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Romancing the Romans in Southern France

Romancing the Romans in Southern France

When you think of the South of France you may think of sun soaked beaches, movie stars, yachts and great food - and you'd be right - but the area was developed for retirees two thousand years ago too. The French are not the first to figure out what a lovely area the region between Marseille and Montpellier is!

If you want to walk back through time and see where Roman soldiers would retire after their time in the infantry you need go no further than Nimes and Arles. Both are blessed with very well preserved ruins. Both have an amphitheater, easy to explore, climb around and to the top and ready for the modern day rock concert replacement of the gladiatorial games.

 Arles, smaller than Nimes, but cleaned

Arles, smaller than Nimes, but cleaned

 Arles, ready to rock and roll

Arles, ready to rock and roll

 Nimes, nicely atmospheric

Nimes, nicely atmospheric

The amphitheaters are, as you would expect, surrounded by cafes where you can soak in the view and there are many Roman bath and theater remains to wander through, but Nimes has a gem in the center of the town. This is a temple from Augustinian times and it is the best preserved Roman temple from the period in the world; it has been beautifully restored recently.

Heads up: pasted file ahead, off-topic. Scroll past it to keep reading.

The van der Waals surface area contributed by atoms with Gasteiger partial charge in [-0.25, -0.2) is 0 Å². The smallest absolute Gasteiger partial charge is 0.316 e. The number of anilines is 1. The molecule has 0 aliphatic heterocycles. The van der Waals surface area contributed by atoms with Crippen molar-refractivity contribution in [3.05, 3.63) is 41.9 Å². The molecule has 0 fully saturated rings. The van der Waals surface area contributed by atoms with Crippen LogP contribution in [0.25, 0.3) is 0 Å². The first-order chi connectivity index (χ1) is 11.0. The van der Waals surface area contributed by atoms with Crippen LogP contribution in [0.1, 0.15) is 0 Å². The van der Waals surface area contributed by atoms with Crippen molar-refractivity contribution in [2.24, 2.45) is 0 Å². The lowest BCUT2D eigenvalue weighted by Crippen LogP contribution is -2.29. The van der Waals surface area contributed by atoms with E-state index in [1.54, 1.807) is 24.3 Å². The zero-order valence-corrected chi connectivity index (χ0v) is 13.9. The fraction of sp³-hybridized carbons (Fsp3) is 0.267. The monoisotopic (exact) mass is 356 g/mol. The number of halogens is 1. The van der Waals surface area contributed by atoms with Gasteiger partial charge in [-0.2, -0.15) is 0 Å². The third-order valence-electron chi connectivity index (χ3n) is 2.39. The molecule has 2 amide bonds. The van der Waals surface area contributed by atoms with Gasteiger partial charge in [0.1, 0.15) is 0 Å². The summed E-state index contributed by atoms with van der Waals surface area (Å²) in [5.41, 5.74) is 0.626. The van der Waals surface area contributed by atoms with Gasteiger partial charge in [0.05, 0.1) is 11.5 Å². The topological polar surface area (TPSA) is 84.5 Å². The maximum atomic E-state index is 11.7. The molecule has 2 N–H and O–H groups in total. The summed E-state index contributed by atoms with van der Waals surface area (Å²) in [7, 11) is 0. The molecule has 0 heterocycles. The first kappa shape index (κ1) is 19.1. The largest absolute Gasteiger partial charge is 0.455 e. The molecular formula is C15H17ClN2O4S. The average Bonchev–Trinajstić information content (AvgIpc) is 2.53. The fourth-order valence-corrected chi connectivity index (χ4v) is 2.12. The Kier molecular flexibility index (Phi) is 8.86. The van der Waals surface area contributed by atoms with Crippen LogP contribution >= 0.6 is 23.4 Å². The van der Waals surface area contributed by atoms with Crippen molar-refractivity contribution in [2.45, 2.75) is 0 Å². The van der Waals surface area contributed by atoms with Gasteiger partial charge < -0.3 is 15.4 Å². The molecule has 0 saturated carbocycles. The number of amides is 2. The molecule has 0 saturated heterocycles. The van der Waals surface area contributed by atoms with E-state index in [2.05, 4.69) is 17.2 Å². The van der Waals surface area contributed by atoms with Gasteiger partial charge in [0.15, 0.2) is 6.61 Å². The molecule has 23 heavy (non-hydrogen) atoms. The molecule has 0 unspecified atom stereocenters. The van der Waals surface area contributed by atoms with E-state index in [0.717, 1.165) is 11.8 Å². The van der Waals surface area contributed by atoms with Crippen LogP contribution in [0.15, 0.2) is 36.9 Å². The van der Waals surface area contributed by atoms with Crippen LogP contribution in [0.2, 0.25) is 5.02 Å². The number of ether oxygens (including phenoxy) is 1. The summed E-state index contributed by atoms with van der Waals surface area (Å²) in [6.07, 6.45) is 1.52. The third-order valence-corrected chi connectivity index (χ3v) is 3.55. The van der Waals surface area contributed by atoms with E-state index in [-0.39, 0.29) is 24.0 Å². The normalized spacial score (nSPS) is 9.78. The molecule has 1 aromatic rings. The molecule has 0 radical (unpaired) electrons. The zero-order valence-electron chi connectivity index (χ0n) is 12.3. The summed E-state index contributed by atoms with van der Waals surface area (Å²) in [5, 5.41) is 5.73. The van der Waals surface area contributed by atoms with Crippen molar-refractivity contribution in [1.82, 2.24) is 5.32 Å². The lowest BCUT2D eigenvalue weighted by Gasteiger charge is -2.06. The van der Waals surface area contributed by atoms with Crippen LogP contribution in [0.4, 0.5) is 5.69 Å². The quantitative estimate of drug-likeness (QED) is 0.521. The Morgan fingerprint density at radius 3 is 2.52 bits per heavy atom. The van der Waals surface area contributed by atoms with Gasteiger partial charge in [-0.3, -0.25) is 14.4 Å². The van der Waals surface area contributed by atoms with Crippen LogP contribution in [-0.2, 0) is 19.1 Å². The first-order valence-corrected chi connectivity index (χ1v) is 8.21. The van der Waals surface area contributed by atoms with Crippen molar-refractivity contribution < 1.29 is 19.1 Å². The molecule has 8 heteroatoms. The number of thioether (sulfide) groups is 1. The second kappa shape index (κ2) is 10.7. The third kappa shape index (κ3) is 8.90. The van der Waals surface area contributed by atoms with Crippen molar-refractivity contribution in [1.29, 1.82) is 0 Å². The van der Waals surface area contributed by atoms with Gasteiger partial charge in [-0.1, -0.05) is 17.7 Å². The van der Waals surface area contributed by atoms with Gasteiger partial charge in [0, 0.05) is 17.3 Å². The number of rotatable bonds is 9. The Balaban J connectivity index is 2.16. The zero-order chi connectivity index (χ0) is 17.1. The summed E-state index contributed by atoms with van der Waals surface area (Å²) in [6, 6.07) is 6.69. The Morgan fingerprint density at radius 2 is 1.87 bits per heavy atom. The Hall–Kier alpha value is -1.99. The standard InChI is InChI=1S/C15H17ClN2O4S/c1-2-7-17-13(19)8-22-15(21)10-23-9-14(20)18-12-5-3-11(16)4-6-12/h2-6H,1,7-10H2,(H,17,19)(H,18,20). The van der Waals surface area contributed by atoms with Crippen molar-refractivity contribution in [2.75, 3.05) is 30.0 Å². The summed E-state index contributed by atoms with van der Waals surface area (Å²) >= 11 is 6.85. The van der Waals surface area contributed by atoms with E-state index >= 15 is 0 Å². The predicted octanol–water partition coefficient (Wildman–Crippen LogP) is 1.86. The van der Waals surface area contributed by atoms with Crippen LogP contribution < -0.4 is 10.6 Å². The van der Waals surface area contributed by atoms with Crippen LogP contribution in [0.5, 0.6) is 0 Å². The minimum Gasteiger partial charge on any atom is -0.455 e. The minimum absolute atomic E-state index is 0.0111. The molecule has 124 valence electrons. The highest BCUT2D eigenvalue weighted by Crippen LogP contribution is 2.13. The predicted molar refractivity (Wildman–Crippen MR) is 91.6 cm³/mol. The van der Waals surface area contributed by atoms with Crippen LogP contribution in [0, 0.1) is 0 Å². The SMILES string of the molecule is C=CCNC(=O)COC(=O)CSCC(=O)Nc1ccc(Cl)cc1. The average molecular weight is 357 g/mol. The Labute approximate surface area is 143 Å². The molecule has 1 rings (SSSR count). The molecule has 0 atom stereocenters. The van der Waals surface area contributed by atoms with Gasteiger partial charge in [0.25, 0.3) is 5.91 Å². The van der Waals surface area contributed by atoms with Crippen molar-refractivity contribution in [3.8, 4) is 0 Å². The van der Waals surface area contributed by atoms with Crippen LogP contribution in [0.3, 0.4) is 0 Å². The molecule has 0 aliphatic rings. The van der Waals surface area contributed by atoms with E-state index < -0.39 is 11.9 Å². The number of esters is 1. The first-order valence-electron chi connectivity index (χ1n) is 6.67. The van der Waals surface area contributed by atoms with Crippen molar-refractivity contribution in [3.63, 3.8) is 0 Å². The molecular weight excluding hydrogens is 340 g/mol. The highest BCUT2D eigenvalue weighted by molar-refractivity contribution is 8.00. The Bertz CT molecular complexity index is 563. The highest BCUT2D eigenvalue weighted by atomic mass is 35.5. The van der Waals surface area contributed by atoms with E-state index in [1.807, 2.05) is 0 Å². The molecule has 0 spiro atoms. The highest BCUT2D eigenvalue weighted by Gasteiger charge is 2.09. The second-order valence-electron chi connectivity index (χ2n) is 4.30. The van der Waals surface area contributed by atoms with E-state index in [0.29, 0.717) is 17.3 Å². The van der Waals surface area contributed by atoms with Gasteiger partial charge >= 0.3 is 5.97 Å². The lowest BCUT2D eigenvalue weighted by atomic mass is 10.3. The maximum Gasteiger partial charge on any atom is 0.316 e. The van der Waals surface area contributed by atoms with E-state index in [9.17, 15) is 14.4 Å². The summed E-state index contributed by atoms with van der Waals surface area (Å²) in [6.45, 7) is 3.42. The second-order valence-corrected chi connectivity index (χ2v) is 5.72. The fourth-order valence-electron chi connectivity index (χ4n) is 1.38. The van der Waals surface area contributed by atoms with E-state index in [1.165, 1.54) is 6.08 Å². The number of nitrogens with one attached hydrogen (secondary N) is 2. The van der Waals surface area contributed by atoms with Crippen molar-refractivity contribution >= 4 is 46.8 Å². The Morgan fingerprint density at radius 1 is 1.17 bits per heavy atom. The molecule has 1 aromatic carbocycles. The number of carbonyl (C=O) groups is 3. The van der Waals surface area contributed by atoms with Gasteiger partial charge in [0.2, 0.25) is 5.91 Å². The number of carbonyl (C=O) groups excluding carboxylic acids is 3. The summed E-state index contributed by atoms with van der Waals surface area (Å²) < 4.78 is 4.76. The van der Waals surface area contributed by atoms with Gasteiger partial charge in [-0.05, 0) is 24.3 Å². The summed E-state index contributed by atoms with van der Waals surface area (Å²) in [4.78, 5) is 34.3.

Close to Arles you can also visit one of the wonders of Roman engineering - the Pont du Gard. It is the highest remaining Roman aqueduct in the world and yet was built without mortar! Huge stones, three levels high, still standing - purely through a feat of engineering. It is in a beautiful area, over a river and a lovely peaceful walk up takes you to the aqueduct (suitable for the under 5s and over 80s). When I first visited it in 1979 we would walk across and through it but now it is fenced off for safety. 

Because the Romans were here for so long there are romantic reminders everywhere, and especially on fountains which are a welcome sight when it's 90 degrees out.

 Image of a Roman general, or is it Hercules?

Image of a Roman general, or is it Hercules?

 The crocodile of Nimes, a reminder for the legionnaires of times in Egypt perhaps?

The crocodile of Nimes, a reminder for the legionnaires of times in Egypt perhaps?

But if you are traveling with family members who are not interested in spending all their time exploring the Romans in this area you are only a short drive from the sea so at any point you can escape to a beach or a small fishing port for a glass of wine to toast the past. And if you are willing to drive 45 minutes disappear into the wilderness and wild white horses of the Camargue.

 Le Grau-du-Roi

Le Grau-du-Roi

Wandering Paris from Saint-Germain-Des-Prés

Wandering Paris from Saint-Germain-Des-Prés

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